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far she is off to a flying start. come onry up, don't go here go there. thanks everybody. [applause] >> to quit plaintiff a restart. one, i'm not actually going to be checking my phone. but i am being texted your questions on my phone. that is i'm holding this i'm not distracted. the second thing i want to say now that i'm allowed to public opinions, it is my opinion that it is n really good and right tt we take a moment to note there are four women winners up here. [applause] when i joined the book review only 11 years ago there was do this background debate women writing serious nonfiction. while it feels natural, good and just. congratulations to everyone
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here. i just do start off by asking really basic question of each of youoi. i'm not going to down or restart the two have written our books to manual but easier we are not quite done. to tell us about the origin story of your book and project. because andrea i know you're start at the times from your journalism. >> yes but first of all i wanted to say i am so incredibly honored to receive this award. i am sitting in this room with mentors of mine in this room f including sam freedman's who i would like to think really planted the seed of this that we are talking about origins many, many years ago. and my daughter is here and my agent and i owe them so much they keep telling me too speak up. okay.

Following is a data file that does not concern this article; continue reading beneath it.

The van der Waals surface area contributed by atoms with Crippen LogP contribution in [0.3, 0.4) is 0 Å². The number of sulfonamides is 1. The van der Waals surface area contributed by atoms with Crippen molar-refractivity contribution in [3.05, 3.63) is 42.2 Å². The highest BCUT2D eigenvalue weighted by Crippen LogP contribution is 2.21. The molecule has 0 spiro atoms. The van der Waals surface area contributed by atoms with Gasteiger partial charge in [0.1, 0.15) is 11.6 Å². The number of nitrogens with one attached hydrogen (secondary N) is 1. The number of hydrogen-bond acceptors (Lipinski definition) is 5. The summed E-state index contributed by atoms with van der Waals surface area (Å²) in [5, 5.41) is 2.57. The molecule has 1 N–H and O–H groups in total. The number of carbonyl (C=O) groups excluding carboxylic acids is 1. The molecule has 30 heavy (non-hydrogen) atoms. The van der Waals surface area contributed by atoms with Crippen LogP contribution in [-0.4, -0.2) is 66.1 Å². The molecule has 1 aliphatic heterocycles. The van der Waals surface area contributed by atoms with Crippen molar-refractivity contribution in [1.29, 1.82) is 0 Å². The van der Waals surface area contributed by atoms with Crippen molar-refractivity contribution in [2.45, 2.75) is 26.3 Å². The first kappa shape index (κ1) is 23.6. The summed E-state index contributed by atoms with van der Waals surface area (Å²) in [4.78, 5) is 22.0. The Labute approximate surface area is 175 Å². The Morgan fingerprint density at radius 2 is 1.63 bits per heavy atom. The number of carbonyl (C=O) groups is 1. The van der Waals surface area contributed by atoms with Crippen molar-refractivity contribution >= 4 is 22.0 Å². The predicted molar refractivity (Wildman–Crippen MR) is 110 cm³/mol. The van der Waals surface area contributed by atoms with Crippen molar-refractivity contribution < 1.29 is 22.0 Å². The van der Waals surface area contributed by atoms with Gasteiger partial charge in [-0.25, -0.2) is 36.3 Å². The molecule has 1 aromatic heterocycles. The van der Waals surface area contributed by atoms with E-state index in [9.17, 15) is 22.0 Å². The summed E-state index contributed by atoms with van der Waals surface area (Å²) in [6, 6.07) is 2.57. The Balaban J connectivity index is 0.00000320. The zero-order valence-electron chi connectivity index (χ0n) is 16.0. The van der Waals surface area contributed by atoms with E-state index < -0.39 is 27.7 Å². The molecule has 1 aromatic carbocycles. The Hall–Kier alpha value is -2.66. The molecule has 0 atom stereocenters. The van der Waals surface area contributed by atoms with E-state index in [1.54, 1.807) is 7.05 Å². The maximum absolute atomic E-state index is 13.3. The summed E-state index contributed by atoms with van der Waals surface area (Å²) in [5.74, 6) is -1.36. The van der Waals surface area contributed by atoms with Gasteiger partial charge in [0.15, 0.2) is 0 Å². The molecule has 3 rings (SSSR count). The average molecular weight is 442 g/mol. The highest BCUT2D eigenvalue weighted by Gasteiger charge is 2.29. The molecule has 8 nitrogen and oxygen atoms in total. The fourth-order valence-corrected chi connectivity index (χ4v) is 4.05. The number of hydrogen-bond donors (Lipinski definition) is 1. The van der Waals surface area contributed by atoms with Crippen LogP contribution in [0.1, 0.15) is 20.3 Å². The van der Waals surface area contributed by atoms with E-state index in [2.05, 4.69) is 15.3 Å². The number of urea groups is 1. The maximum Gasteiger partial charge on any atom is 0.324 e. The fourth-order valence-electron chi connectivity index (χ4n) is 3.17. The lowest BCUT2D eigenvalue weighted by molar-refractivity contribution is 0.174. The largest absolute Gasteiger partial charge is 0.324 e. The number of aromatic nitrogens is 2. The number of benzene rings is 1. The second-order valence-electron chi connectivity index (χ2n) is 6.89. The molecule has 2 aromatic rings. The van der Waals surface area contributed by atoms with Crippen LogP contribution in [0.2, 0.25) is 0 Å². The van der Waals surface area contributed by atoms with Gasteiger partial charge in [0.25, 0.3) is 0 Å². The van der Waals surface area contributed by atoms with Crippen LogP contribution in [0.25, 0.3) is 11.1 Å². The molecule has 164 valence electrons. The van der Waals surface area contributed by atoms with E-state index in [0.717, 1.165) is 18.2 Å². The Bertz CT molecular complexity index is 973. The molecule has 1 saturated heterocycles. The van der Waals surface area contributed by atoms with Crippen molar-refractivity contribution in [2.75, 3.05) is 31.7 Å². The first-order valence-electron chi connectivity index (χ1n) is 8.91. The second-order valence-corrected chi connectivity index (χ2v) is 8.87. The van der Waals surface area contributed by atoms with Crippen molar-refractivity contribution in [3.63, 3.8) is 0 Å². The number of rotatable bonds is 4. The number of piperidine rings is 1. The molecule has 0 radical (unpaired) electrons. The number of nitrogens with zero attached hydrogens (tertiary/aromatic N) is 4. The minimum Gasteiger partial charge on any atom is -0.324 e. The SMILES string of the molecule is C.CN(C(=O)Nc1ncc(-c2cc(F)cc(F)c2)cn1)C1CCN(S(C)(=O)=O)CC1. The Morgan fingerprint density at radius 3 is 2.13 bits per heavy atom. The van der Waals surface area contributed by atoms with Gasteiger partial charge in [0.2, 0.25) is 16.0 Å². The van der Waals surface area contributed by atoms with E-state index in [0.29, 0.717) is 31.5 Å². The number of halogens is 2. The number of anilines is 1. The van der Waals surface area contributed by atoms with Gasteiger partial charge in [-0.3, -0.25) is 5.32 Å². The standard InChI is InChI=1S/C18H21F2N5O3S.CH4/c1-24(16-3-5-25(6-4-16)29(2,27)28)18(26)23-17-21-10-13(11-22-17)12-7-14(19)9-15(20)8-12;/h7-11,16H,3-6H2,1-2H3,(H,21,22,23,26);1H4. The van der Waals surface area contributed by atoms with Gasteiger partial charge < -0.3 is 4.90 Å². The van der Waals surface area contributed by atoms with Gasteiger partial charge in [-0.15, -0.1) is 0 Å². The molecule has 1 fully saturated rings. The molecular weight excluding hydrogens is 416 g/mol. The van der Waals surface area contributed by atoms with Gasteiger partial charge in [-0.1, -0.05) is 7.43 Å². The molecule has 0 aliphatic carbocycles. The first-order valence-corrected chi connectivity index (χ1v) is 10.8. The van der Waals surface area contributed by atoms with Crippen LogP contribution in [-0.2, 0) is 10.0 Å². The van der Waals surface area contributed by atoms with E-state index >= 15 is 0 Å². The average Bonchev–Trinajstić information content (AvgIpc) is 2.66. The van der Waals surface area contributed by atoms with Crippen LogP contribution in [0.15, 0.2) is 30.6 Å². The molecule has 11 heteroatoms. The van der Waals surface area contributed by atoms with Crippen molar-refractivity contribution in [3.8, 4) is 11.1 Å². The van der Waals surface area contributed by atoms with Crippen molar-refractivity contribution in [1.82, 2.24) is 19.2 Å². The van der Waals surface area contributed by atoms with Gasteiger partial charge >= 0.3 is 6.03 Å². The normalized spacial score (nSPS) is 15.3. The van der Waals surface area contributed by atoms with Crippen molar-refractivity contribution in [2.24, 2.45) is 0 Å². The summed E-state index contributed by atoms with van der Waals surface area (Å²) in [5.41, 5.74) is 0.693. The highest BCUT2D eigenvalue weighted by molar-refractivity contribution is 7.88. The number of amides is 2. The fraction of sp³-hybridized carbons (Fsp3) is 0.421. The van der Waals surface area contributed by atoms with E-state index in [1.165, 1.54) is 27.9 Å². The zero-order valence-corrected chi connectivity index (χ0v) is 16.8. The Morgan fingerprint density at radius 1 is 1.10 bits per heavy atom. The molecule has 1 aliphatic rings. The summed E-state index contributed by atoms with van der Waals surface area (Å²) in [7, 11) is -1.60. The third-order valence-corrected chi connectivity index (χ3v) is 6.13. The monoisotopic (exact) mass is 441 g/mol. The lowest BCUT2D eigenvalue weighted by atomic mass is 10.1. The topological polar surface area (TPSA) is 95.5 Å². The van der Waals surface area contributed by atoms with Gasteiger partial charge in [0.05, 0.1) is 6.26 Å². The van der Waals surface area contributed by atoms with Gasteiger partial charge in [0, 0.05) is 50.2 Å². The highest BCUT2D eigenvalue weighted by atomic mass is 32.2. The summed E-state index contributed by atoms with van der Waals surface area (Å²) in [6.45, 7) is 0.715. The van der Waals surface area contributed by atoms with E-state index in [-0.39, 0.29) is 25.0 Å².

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thank you for that. [laughter] so what i would say about it to kind of summarize it is that i have always been drawn to human existence. i'm to the narratives of people more than anything else. been doing that for real time i find myself in the story and ironic matter which a statistic did that i did one in five children were growing up. i thought that was strange and kind of outrageous. i called colleagues' artwork and the phone why this wasn't a bigger story. in a way it was not a bigger story because that's part of the reason it was a big story. with the stubborn problem and not going away.